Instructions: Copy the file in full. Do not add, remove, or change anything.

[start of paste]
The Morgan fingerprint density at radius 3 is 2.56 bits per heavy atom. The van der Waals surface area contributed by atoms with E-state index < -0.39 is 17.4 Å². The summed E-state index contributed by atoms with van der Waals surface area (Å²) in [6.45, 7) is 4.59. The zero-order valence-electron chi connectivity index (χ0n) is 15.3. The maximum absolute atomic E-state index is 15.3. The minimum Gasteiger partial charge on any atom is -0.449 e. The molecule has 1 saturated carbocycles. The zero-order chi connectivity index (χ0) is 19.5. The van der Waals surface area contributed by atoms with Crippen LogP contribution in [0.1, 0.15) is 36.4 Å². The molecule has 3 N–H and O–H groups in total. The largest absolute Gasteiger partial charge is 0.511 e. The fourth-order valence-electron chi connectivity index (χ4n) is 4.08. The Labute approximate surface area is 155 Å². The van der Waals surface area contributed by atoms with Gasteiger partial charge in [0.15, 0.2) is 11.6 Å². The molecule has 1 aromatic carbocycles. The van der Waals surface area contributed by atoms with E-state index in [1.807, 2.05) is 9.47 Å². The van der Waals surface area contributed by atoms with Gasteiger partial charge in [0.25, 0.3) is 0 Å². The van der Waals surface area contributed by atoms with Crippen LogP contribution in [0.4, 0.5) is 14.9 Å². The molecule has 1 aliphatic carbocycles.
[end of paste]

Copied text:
The Morgan fingerprint density at radius 3 is 2.56 bits per heavy atom. The van der Waals surface area contributed by atoms with E-state index < -0.39 is 17.4 Å². The summed E-state index contributed by atoms with van der Waals surface area (Å²) in [6.45, 7) is 4.59. The zero-order valence-electron chi connectivity index (χ0n) is 15.3. The maximum absolute atomic E-state index is 15.3. The minimum Gasteiger partial charge on any atom is -0.449 e. The molecule has 1 saturated carbocycles. The zero-order chi connectivity index (χ0) is 19.5. The van der Waals surface area contributed by atoms with Crippen LogP contribution in [0.1, 0.15) is 36.4 Å². The molecule has 3 N–H and O–H groups in total. The largest absolute Gasteiger partial charge is 0.511 e. The fourth-order valence-electron chi connectivity index (χ4n) is 4.08. The Labute approximate surface area is 155 Å². The van der Waals surface area contributed by atoms with Gasteiger partial charge in [0.15, 0.2) is 11.6 Å². The molecule has 1 aromatic carbocycles. The van der Waals surface area contributed by atoms with E-state index in [1.807, 2.05) is 9.47 Å². The van der Waals surface area contributed by atoms with Gasteiger partial charge in [0.25, 0.3) is 0 Å². The van der Waals surface area contributed by atoms with Crippen LogP contribution in [0.4, 0.5) is 14.9 Å². The molecule has 1 aliphatic carbocycles.